Willis (1990) utilizes the term "grounded aesthetic" which he defines as "creative element in a process whereby meanings are attributed to symbols and practices and where symbols and practices are selected, reselected, highlighted and recomposed to resonate further appropriated and particularized meanings" (p. 21). Grounded aesthetic provides motivation to recognize alternate futures and to understand oneself as a powerful, creative force that can bring those ideas to fruition. Through their grounded aesthetic, youth interpret media and make art, and derive meaning for themselves.

Youth culture is most obviously observed through television, video/film, computer/internet, magazines and music. For example, young people are very knowledgeable about music--it is a site of their common culture. Lyrics call up imagery and symbolism that express the feelings of young people--often allowing them to define oneself through popular music. Music can often serve as a form of informal education socially and politically. Music has long been an outlet for youth to express their voice. In the past, folk music as performed by Joan Baez and Bob Dylan represented the voices of youth. Today when Chuck D of Public Enemy raps "fight the power" and Rage Against the Machine screams for justice, rap, hip-hop, and alternative rock become the voice for disenfranchised youth. (1) Music, as well as stories, art, poetry and film-making become the outlet for those on the margin. According to Bhabha there is tremendous power in the margins or in-between spaces. It is at these locations where collective experiences, community interest and cultural value are negotiated (Bhabha, 1994). By expressing themselves by whatever means, those on the margins, including young people, can offer others life lessons--on how the larger society thinks and lives. bell hooks in Yearning talks of these 'spaces' as the location for counter-hegemonic cultural practice. Being on the margin speaks to the need for the oppressed to move out from oppressive boundaries, "It shapes and determines our response to existing cultural practice and our capacity to envision new, alternative, oppositional aesthetic acts (hooks, 1990, p. 145). The margin, the location of the oppressed, is the space of "radical openness", a site of "radical possibility--a space of resistance" (p. 149). The struggle lies in finding that voice, and through popular culture youth have a viable alternative.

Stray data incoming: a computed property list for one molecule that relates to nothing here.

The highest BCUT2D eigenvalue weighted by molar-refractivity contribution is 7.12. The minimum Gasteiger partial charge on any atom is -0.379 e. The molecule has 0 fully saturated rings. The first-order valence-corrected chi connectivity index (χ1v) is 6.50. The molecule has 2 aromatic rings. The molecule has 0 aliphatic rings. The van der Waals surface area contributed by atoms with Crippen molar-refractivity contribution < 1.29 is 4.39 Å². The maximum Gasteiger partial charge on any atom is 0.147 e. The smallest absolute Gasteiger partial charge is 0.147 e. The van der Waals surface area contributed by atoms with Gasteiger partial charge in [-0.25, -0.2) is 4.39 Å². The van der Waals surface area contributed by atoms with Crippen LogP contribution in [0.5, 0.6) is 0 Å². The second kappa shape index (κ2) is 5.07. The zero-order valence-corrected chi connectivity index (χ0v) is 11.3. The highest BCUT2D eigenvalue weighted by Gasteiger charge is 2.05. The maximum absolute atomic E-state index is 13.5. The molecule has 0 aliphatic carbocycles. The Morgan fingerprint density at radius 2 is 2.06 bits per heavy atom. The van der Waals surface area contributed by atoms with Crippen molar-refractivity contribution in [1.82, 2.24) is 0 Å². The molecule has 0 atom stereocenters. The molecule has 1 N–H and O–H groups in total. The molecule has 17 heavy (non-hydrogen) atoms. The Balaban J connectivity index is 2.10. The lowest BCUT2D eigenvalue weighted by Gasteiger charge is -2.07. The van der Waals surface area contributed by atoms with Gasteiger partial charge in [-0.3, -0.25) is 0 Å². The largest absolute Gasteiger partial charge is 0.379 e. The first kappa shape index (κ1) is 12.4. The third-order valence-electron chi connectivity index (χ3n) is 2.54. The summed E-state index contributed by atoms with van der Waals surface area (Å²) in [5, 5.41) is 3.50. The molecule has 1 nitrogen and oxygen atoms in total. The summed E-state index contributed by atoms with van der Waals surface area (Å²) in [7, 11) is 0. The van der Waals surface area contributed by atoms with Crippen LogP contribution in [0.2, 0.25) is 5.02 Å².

Voices from the Margin

The dichotomy created by rational versus embodied thought typifies the division of knowledge; a crisis of knowledge that comes from the division of disciplines. Bhabha comments that the division of disciplines and subsequent dividing of knowledge creates exclusion on the margin and between disciplines. He believes that these spaces--the in-between spaces--are where collective experiences, community interest and cultural value are negotiated (Bhabha, 1994). There is tremendous power in these spaces for those who find themselves located there. Through alternative means of expression, those on the margins, including young people, who have suffered "subjugation, domination, diaspora, displacement," can offer some of the "most enduring lessons for living and thinking" (Bhabha, 1994, p. 172). Giving youth the opportunity to express themselves through their culture, whether in song, film, poetry or art, gives validity to these marginal voices and the notion that knowing does not need to be clearly defined or expressed. According to hooks, however, the marginalized or oppressed have a struggle to find their voice--a voice which is broken and embodies pain and suffering. The struggle comes in where the voice comes from--articulating the voice because language/words can leave gaps so voice can be seen "in habits of being and the way one lives" (hooks, 1990, 149).